That’s Fashion, Sweetie: What’s new in fashion?

I recently saw a TikTok about the Perry Ellis SS93 collection that got designer Marc Jacobs fired. While it was his high magic touch that brought Ellis away from the early ’90s, J. Crew mainstream style and into the world of grunge and pop culture, his collection was reviewed as “ghastly” by British fashion critic Suzy Menkes. 

But what I noticed is that the collection felt almost as if taken out of my friends’ closets:  the same cut of thrifted dresses and the same patterns of brands like UNIF. It was even as if the models themselves raided their older sisters’ closets and more fearlessly layered and mixed up textures and fabrics. 

Still, this feeling isn’t a new one — in fact, I’ve been feeling it grow, like a sprouting pit, in my stomach for quite some time. It’s the same feeling I got when I was browsing Frankies Bikinis and realized that their Estelle Knit Tank was very similar to Aritzia’s Soloist Top, which is incredibly similar to Gigamus’s Mola Tank. And, while not as strong, the exact same feeling came up when realizing that Miaou’s heavenly bodies made me think of Pristine’s Angelyne skirts, which, in turn, vaguely reminded me of Y/Project x Jean Paul Gaulthier’s Body Morph dress.

You get what I’m saying here? 

This feeling is the recognition of a constant repeat with slight tweaks and is truly giving Nathan Fielder’s “Dumb Starbucks.” And I feel frustrated, uninspired and amused all at once because it’s not a surprise in the slightest. 

This is one of the many reasons the trend cycle is called just that: a cycle. Since our generation takes so much inspiration from the past, the cycle feels like it’s never even rotated. The rotation to keep the fashion economy and all of its stakeholders in check is still doing its job, but it feels like it’s spinning so fast that it isn’t even moving anymore.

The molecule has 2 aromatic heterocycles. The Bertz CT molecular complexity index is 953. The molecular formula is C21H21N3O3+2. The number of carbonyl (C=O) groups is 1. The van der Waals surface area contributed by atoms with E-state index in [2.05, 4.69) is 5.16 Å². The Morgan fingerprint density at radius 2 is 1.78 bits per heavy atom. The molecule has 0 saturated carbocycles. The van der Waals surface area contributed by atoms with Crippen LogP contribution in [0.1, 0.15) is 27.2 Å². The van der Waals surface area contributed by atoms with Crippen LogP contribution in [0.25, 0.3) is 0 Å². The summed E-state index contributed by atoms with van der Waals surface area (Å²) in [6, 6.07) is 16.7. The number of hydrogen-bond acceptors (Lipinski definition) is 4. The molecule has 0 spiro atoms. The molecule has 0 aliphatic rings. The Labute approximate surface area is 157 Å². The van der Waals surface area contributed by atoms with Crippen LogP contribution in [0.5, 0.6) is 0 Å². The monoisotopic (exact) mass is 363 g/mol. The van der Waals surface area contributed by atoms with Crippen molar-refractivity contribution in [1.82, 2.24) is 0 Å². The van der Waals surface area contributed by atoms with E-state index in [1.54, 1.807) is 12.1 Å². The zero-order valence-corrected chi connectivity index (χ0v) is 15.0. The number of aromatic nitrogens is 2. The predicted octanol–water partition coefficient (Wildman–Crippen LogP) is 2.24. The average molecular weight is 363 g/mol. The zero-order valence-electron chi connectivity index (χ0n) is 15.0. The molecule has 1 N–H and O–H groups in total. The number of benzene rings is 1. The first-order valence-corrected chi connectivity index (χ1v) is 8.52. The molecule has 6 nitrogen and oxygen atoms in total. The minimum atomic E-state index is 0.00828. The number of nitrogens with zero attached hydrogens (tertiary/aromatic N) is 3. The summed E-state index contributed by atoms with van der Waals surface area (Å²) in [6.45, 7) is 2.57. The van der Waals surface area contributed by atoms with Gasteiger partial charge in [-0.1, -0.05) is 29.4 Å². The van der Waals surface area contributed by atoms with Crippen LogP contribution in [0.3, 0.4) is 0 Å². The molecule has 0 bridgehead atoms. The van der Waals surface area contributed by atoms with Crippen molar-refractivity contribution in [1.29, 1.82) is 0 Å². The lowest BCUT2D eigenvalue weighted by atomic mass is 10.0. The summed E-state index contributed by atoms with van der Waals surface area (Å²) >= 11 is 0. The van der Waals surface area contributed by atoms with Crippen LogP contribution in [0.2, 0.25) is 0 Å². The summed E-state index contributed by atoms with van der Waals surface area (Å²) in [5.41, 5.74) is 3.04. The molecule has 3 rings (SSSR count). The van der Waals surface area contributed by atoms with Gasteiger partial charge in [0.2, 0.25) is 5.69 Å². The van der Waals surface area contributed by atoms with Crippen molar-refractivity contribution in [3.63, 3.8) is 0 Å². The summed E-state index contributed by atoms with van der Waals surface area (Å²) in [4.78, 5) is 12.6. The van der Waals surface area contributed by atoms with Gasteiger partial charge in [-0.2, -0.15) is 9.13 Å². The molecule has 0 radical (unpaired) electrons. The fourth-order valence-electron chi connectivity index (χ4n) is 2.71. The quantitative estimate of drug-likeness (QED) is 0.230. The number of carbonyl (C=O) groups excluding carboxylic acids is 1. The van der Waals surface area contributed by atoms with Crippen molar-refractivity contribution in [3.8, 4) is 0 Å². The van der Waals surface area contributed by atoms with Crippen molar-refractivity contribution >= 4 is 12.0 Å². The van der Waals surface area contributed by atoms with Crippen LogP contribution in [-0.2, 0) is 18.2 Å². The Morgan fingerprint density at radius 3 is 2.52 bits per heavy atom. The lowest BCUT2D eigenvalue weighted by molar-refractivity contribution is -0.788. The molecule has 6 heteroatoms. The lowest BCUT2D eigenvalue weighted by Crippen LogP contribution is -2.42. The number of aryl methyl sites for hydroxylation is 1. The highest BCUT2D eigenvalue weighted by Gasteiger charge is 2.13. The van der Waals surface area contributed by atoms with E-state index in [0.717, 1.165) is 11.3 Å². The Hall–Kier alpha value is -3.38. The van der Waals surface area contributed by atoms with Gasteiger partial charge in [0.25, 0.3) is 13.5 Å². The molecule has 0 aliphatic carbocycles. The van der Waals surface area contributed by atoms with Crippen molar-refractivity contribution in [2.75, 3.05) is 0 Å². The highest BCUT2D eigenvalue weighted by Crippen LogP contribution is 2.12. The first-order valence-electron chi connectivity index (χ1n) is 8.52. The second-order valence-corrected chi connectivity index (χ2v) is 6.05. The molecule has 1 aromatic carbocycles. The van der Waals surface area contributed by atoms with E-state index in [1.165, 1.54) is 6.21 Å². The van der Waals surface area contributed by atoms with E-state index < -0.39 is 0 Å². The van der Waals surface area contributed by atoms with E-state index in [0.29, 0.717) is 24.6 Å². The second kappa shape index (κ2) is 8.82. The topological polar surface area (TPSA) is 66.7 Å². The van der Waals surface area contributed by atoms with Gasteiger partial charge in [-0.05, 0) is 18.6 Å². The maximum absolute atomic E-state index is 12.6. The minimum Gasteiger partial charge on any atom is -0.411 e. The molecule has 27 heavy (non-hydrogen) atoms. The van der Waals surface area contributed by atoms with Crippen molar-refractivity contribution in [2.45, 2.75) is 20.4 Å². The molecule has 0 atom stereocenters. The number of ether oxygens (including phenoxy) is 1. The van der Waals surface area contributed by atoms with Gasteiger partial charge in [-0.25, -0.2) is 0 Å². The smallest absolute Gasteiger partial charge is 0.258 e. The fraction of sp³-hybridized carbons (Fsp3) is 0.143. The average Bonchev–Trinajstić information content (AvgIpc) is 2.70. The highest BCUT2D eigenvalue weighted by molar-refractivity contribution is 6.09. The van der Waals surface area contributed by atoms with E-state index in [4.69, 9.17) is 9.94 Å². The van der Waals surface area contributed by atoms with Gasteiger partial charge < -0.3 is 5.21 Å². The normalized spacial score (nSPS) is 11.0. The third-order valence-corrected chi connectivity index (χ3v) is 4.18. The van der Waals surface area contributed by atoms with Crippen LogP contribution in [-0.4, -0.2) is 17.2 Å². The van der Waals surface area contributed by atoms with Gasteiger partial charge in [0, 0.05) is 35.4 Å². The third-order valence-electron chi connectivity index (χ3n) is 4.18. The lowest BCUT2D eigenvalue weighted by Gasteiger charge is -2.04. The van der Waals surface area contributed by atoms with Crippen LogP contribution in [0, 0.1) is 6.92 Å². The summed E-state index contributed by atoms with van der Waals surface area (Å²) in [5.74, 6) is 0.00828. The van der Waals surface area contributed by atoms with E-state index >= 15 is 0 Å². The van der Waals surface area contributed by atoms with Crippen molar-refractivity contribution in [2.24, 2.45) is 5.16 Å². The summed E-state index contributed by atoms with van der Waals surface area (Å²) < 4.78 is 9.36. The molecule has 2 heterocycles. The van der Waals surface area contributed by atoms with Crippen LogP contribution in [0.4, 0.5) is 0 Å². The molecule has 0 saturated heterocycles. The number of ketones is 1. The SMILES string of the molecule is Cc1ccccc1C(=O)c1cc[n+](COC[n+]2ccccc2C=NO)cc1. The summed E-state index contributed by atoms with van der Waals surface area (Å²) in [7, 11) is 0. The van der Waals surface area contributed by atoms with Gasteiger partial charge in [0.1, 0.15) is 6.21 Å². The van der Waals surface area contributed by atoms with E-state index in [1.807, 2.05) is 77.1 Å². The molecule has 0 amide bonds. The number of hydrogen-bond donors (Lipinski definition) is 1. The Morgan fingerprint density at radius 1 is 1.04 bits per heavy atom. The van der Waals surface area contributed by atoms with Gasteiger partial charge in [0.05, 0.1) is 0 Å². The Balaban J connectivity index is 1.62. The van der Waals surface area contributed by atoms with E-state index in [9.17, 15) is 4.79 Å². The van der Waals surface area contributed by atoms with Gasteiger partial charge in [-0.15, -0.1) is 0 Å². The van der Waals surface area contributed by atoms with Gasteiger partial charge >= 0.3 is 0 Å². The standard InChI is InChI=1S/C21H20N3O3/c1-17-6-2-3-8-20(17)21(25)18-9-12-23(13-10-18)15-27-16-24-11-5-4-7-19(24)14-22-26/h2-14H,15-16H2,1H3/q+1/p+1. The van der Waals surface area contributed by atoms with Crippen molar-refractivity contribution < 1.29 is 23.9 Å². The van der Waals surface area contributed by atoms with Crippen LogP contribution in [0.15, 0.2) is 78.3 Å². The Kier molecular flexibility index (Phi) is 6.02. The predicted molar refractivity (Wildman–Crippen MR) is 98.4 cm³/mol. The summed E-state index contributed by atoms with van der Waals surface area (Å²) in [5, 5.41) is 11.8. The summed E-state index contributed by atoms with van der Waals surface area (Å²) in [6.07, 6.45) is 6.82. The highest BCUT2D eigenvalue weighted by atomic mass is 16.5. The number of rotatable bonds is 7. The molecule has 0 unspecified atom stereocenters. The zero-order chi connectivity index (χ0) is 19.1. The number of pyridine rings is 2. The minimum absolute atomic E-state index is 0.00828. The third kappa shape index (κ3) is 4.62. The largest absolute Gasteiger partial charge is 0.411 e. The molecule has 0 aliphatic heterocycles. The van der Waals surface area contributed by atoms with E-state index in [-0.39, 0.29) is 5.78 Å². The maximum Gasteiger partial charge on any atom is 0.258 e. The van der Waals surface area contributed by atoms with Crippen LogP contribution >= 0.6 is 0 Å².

So what does that mean for us fashion devotees?

For consumers, maybe it’s time to consider a capsule wardrobe with a few statement pieces. It can be boring, but it’s possible to keep it interesting by mixing up textures, shades and cuts. You don’t have to get rid of all your fun pieces; just learn to experiment and incorporate them into everyday life. And, it’s more cost-efficient in the long run and easier to move around in your endeavors post-college.

For aspiring designers and stylists, we need to keep finding ways to be innovative in non-traditional ways while considering the circumstances of our future. In other words, keep finding ways to look at ordinary things in a new way and be sure to consider what is emerging and dominating — what technology, silhouettes or color schemes.  

In reflecting, maybe it is my fault. I can’t blame the world, especially the fashion world, for what I am feeling because, at the end of the day, they are my feelings. Maybe I feel uninspired and frustrated because I’m not challenging myself anymore. Maybe I’ve grown comfortable in my few outfits on rotation, my fear of the aging closet is beginning to show its effect and my frustration with the trend cycle is only growing stronger — I mean, the trend cycle cannot have a break because of a global pandemic and the forced shutdown of operations. But it needs to have a more purposeful “vacation.”

I think I need to take my own advice and look from a new perspective. Take a breather, take a chill pill and just take a risk. The end of the year is coming up, and just because Halloween is over doesn’t mean I have to stop playing dress up.

Every day is a new opportunity to make a change, so seize the day, Trojans! And look good while doing it.

Hadyn Phillips is a sophomore writing about fashion in the 21st century, specifically spotlighting new trends and popular controversy. Her column, “That’s Fashion, Sweetie,” runs every Thursday.